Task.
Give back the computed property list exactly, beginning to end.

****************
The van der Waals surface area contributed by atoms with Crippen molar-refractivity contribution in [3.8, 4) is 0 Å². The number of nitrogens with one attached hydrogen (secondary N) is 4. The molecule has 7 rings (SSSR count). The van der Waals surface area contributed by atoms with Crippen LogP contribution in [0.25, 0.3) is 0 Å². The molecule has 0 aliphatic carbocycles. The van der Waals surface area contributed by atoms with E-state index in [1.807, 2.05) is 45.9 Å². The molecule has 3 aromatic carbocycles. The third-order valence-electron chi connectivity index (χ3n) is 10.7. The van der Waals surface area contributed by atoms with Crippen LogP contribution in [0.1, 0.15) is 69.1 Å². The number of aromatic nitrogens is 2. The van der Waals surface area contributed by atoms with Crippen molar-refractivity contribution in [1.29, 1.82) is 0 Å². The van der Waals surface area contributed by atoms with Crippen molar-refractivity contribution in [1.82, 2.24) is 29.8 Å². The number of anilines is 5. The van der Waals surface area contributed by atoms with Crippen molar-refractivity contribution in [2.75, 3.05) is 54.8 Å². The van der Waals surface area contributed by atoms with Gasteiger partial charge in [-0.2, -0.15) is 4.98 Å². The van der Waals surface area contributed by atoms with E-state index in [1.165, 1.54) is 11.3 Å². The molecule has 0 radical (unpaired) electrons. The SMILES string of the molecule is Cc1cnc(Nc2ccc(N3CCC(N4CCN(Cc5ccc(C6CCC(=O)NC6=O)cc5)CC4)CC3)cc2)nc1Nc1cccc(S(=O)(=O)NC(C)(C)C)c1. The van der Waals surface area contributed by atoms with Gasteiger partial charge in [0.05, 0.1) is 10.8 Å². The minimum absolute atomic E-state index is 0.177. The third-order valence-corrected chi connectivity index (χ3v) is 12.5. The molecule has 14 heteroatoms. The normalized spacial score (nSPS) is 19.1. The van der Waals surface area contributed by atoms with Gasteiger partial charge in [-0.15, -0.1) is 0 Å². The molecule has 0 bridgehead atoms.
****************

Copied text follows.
The van der Waals surface area contributed by atoms with Crippen molar-refractivity contribution in [3.8, 4) is 0 Å². The number of nitrogens with one attached hydrogen (secondary N) is 4. The molecule has 7 rings (SSSR count). The van der Waals surface area contributed by atoms with Crippen LogP contribution in [0.25, 0.3) is 0 Å². The molecule has 0 aliphatic carbocycles. The van der Waals surface area contributed by atoms with E-state index in [1.807, 2.05) is 45.9 Å². The molecule has 3 aromatic carbocycles. The third-order valence-electron chi connectivity index (χ3n) is 10.7. The van der Waals surface area contributed by atoms with Crippen LogP contribution in [0.1, 0.15) is 69.1 Å². The number of aromatic nitrogens is 2. The van der Waals surface area contributed by atoms with Crippen molar-refractivity contribution in [1.29, 1.82) is 0 Å². The van der Waals surface area contributed by atoms with Crippen molar-refractivity contribution in [1.82, 2.24) is 29.8 Å². The number of anilines is 5. The van der Waals surface area contributed by atoms with Crippen molar-refractivity contribution in [2.75, 3.05) is 54.8 Å². The van der Waals surface area contributed by atoms with Gasteiger partial charge in [-0.2, -0.15) is 4.98 Å². The van der Waals surface area contributed by atoms with E-state index in [1.165, 1.54) is 11.3 Å². The molecule has 0 radical (unpaired) electrons. The SMILES string of the molecule is Cc1cnc(Nc2ccc(N3CCC(N4CCN(Cc5ccc(C6CCC(=O)NC6=O)cc5)CC4)CC3)cc2)nc1Nc1cccc(S(=O)(=O)NC(C)(C)C)c1. The van der Waals surface area contributed by atoms with Gasteiger partial charge in [0.05, 0.1) is 10.8 Å². The minimum absolute atomic E-state index is 0.177. The third-order valence-corrected chi connectivity index (χ3v) is 12.5. The molecule has 14 heteroatoms. The normalized spacial score (nSPS) is 19.1. The van der Waals surface area contributed by atoms with Gasteiger partial charge in [-0.15, -0.1) is 0 Å². The molecule has 0 bridgehead atoms.